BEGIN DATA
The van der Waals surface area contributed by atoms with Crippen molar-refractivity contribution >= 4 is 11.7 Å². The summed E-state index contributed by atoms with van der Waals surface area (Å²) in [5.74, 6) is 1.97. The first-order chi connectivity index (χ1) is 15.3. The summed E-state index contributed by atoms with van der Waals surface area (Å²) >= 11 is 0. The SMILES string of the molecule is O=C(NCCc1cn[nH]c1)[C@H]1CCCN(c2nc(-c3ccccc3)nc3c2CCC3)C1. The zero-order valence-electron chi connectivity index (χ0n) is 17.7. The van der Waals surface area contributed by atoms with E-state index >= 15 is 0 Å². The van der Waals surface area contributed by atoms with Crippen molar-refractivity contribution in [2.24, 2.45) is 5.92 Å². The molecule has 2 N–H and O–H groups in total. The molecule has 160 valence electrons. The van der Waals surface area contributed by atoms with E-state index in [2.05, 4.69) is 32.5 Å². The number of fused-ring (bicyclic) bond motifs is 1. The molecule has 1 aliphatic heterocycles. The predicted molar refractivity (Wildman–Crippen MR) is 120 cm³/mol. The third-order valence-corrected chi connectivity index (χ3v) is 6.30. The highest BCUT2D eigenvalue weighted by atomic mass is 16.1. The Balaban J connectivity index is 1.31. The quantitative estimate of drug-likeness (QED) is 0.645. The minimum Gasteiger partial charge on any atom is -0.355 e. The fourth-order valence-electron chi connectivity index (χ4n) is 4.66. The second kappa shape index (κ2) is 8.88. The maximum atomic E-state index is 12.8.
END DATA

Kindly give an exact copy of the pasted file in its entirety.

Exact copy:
The van der Waals surface area contributed by atoms with Crippen molar-refractivity contribution >= 4 is 11.7 Å². The summed E-state index contributed by atoms with van der Waals surface area (Å²) in [5.74, 6) is 1.97. The first-order chi connectivity index (χ1) is 15.3. The summed E-state index contributed by atoms with van der Waals surface area (Å²) >= 11 is 0. The SMILES string of the molecule is O=C(NCCc1cn[nH]c1)[C@H]1CCCN(c2nc(-c3ccccc3)nc3c2CCC3)C1. The zero-order valence-electron chi connectivity index (χ0n) is 17.7. The van der Waals surface area contributed by atoms with E-state index >= 15 is 0 Å². The van der Waals surface area contributed by atoms with Crippen molar-refractivity contribution in [2.24, 2.45) is 5.92 Å². The molecule has 2 N–H and O–H groups in total. The molecule has 160 valence electrons. The van der Waals surface area contributed by atoms with E-state index in [2.05, 4.69) is 32.5 Å². The number of fused-ring (bicyclic) bond motifs is 1. The molecule has 1 aliphatic heterocycles. The predicted molar refractivity (Wildman–Crippen MR) is 120 cm³/mol. The third-order valence-corrected chi connectivity index (χ3v) is 6.30. The highest BCUT2D eigenvalue weighted by atomic mass is 16.1. The Balaban J connectivity index is 1.31. The quantitative estimate of drug-likeness (QED) is 0.645. The minimum Gasteiger partial charge on any atom is -0.355 e. The fourth-order valence-electron chi connectivity index (χ4n) is 4.66. The second kappa shape index (κ2) is 8.88. The maximum atomic E-state index is 12.8.